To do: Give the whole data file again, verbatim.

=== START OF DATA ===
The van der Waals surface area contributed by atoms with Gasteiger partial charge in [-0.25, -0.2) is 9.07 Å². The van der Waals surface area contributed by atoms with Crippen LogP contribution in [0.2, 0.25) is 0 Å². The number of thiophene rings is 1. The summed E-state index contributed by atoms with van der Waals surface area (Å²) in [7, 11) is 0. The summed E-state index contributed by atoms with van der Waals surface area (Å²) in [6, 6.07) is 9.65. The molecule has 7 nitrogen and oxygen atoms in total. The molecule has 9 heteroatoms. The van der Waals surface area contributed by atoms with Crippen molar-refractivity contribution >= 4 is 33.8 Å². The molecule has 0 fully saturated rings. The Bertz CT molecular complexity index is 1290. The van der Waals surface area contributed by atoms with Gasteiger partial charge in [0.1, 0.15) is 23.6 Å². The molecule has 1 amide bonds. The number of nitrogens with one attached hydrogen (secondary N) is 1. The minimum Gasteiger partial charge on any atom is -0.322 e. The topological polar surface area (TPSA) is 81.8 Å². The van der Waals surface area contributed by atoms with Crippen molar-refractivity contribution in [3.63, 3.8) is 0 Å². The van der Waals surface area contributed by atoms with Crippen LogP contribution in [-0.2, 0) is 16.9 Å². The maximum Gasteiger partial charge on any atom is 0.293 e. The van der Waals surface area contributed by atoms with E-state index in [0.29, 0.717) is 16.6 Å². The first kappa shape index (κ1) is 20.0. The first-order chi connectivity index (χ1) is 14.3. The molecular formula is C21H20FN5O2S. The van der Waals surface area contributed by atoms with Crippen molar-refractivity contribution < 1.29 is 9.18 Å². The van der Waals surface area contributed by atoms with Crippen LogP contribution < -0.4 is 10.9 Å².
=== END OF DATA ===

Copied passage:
The van der Waals surface area contributed by atoms with Gasteiger partial charge in [-0.25, -0.2) is 9.07 Å². The van der Waals surface area contributed by atoms with Crippen LogP contribution in [0.2, 0.25) is 0 Å². The number of thiophene rings is 1. The summed E-state index contributed by atoms with van der Waals surface area (Å²) in [7, 11) is 0. The summed E-state index contributed by atoms with van der Waals surface area (Å²) in [6, 6.07) is 9.65. The molecule has 7 nitrogen and oxygen atoms in total. The molecule has 9 heteroatoms. The van der Waals surface area contributed by atoms with Crippen molar-refractivity contribution >= 4 is 33.8 Å². The molecule has 0 fully saturated rings. The Bertz CT molecular complexity index is 1290. The van der Waals surface area contributed by atoms with Gasteiger partial charge in [0.1, 0.15) is 23.6 Å². The molecule has 1 amide bonds. The number of nitrogens with one attached hydrogen (secondary N) is 1. The minimum Gasteiger partial charge on any atom is -0.322 e. The topological polar surface area (TPSA) is 81.8 Å². The van der Waals surface area contributed by atoms with Crippen molar-refractivity contribution in [3.63, 3.8) is 0 Å². The van der Waals surface area contributed by atoms with Crippen LogP contribution in [-0.2, 0) is 16.9 Å². The maximum Gasteiger partial charge on any atom is 0.293 e. The van der Waals surface area contributed by atoms with E-state index in [0.29, 0.717) is 16.6 Å². The first kappa shape index (κ1) is 20.0. The first-order chi connectivity index (χ1) is 14.3. The molecular formula is C21H20FN5O2S. The van der Waals surface area contributed by atoms with Crippen molar-refractivity contribution < 1.29 is 9.18 Å². The van der Waals surface area contributed by atoms with Crippen LogP contribution < -0.4 is 10.9 Å².